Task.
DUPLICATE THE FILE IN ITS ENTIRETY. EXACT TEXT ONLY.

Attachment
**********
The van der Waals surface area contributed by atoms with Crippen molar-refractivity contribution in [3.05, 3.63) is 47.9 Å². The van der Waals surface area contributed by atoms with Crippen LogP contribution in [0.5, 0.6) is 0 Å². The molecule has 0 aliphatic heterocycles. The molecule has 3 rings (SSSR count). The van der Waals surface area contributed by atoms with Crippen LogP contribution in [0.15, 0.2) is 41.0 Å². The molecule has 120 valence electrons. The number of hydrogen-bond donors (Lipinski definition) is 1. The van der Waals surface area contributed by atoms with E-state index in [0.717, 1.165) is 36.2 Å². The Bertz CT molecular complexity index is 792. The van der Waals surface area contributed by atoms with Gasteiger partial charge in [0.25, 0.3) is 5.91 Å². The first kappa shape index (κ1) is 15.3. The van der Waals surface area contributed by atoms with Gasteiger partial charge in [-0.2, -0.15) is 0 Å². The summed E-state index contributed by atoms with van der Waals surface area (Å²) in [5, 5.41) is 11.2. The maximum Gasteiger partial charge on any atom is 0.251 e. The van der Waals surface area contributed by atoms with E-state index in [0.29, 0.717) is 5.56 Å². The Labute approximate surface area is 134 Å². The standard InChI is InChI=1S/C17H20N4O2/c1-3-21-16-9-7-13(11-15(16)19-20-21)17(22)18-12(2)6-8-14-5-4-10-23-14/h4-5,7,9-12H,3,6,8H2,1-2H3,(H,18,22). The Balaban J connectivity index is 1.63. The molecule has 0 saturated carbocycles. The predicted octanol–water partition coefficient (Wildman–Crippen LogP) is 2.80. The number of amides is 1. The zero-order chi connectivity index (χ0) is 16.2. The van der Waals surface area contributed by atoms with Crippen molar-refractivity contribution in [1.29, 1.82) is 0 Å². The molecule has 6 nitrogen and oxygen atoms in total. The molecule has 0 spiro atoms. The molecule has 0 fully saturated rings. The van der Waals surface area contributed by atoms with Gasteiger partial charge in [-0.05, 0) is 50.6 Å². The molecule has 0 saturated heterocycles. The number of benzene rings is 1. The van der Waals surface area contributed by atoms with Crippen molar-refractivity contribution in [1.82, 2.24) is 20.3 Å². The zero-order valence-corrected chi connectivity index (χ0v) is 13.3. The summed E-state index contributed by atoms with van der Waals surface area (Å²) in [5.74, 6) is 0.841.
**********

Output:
The van der Waals surface area contributed by atoms with Crippen molar-refractivity contribution in [3.05, 3.63) is 47.9 Å². The van der Waals surface area contributed by atoms with Crippen LogP contribution in [0.5, 0.6) is 0 Å². The molecule has 0 aliphatic heterocycles. The molecule has 3 rings (SSSR count). The van der Waals surface area contributed by atoms with Crippen LogP contribution in [0.15, 0.2) is 41.0 Å². The molecule has 120 valence electrons. The number of hydrogen-bond donors (Lipinski definition) is 1. The van der Waals surface area contributed by atoms with E-state index in [0.717, 1.165) is 36.2 Å². The Bertz CT molecular complexity index is 792. The van der Waals surface area contributed by atoms with Gasteiger partial charge in [0.25, 0.3) is 5.91 Å². The first kappa shape index (κ1) is 15.3. The van der Waals surface area contributed by atoms with Gasteiger partial charge in [-0.2, -0.15) is 0 Å². The summed E-state index contributed by atoms with van der Waals surface area (Å²) in [5, 5.41) is 11.2. The maximum Gasteiger partial charge on any atom is 0.251 e. The van der Waals surface area contributed by atoms with E-state index in [0.29, 0.717) is 5.56 Å². The Labute approximate surface area is 134 Å². The standard InChI is InChI=1S/C17H20N4O2/c1-3-21-16-9-7-13(11-15(16)19-20-21)17(22)18-12(2)6-8-14-5-4-10-23-14/h4-5,7,9-12H,3,6,8H2,1-2H3,(H,18,22). The Balaban J connectivity index is 1.63. The molecule has 0 saturated carbocycles. The predicted octanol–water partition coefficient (Wildman–Crippen LogP) is 2.80. The number of amides is 1. The zero-order chi connectivity index (χ0) is 16.2. The van der Waals surface area contributed by atoms with Crippen molar-refractivity contribution in [1.29, 1.82) is 0 Å². The molecule has 6 nitrogen and oxygen atoms in total. The molecule has 0 spiro atoms. The molecule has 0 fully saturated rings. The van der Waals surface area contributed by atoms with Gasteiger partial charge in [-0.05, 0) is 50.6 Å². The molecule has 0 saturated heterocycles. The number of benzene rings is 1. The van der Waals surface area contributed by atoms with Crippen molar-refractivity contribution in [1.82, 2.24) is 20.3 Å². The zero-order valence-corrected chi connectivity index (χ0v) is 13.3. The summed E-state index contributed by atoms with van der Waals surface area (Å²) in [5.74, 6) is 0.841.